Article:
Your guide to buy to let

Buy to let is a much talked about term. It refers to buying a property with the intention of letting it out rather than living in it yourself. Getting started on a buy to let is an exciting prospect but there are many things to consider before and after buying your rental property.

The mortgage

Buy to let mortgages are slightly different to residential mortgages, as you do not intend to live there yourself.

Instead of basing the mortgage on your salary, the lender will look at the potential rental income of the property as your primary income source. Many will then also take your personal income into account. The deposit required for a buy to let mortgage is also slightly higher, at between 25% and 30% is required as a down payment. For some of the lower interest deals the deposit could need to be 40% or more.

As of April 2016, those buying second homes will have to pay an additional 3% stamp duty. This applies to homes that are bought with the intention of using them as a buy to let property, as well as second homes, holiday homes etc.

Location, location, location

When looking for a property, you will need to be thinking about who your potential tenants will be, as they will all be looking for different things in a property.

Student tenants, for example, will want to be close to the centre and/or the university and to pay as little rent as possible. Family renters, however, may want to be close to good schools, local amenities and have more outside space, while young professionals and commuters will typically want to be close to local transport links.

Certain areas and property types attract a higher demand, so check what is in high demand from tenants in your area to figure out where you should invest. Our lettings teams will be able to advise you on popular locations for renters and the most popular property types in the area.

Crunch the numbers

Once you have a house in mind, you will need to get it professionally valued to get an idea of how much you will be able to charge in rent. You can do this before you buy or after purchase. Andrews offer a full market appraisal service to help you establish how much rent you will feasibly be able to charge. To read more about how to maximize your rental profits click here.

Maximise your property's perceived value

Ensuring that your property is well-maintained and decorated to a high standard can make a marked difference to how much someone is prepared to pay for it. A well maintained property can also help attract tenants who will look after it and maintain it well. Again, refer to your target audience to see what requirements they have and how you can make your property the perfect fit.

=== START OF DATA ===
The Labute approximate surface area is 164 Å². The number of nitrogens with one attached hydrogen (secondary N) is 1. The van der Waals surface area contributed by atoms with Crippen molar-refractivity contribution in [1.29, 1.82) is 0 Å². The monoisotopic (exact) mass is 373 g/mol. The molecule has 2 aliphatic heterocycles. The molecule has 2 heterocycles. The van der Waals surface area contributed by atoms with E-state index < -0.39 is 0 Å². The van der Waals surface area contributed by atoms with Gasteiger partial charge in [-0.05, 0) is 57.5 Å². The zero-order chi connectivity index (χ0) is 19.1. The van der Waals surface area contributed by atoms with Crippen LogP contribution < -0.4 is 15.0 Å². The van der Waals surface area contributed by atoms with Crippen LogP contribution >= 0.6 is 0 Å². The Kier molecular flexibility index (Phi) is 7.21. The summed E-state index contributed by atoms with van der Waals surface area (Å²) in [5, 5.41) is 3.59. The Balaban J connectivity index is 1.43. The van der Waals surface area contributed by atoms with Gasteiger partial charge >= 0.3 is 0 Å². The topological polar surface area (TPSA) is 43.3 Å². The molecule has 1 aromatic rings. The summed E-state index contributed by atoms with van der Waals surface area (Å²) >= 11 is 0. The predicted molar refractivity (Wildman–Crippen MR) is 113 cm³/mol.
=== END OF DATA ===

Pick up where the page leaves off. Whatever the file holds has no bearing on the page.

Tenant type

Not only do you need to be thinking about the location of your buy to let and who this will attract, but the type and décor of the property will also be important when attracting tenants. Students will require a more basic home − clean and comfortable but nothing too extravagant or luxurious. Whereas young professionals will be looking for a step up from their student days with a more well-presented property. Families will have lots of their own belongings, and so a blank canvas is sometimes ideal.

Allowing tenants to be able to make their own mark on a property, be it decorating or the removal of furniture can make it feel like their own. Making a rental property feel more like home will mean tenants are more likely to stay for longer, which is great news for you as a landlord.

Check the rules and regulations

There are other regulations landlords must adhere to. Aside from the stamp duty changes, as of April 2018 a rented property is required to have a minimum of an E energy rating on its Energy Performance Certificate (EPC) to be legally rented out. If your property has a rating of F or G, you will have to make some improvements before you are able to let it out. To find out more about EPC’s read our blog. You also must consider:

  • Gas- ensure the gas equipment you supply is installed correctly and safely, and by a Gas Safe registered engineer. A registered engineer must also check the safely annually, and you will need to provide the tenant with a copy of the gas safety certificate within 28 days of the check.
  • Electrical- ensure that the electrical system is safe. This includes light switches, sockets etc. If you are letting a furnished property, then you must also make sure that the appliances are safe to use, such as toasters, kettles etc.
  • Fire- A smoke alarm must be provided on every floor, and a carbon monoxide alarm in any room with a fuel burning appliance. If you are letting a house in multiple occupation, fire extinguishers should be provided.

To find out more about private renting, check the website. Landlords are also required to pay various taxes on their properties and earning. To read our guide to landlord tax and what you need to pay, click here.

As a landlord, you have a responsibility to ensure that you are treating your tenants fairly under the law. When a tenancy begins, the tenant will pay a deposit that usually equates to around 6 weeks rent. This deposit must be placed in a tenancy deposit scheme within 30 days of you receiving it. If you do not do this, and provide the tenant with details of the scheme within this 30 day period then you are liable for up to 3 times the amount of the deposit.

All things considered, investing in a buy-to-let property can have huge benefits if you are willing to put in the effort required to become a successful landlord. Find your nearest branch to discover more about what Andrews can do for you.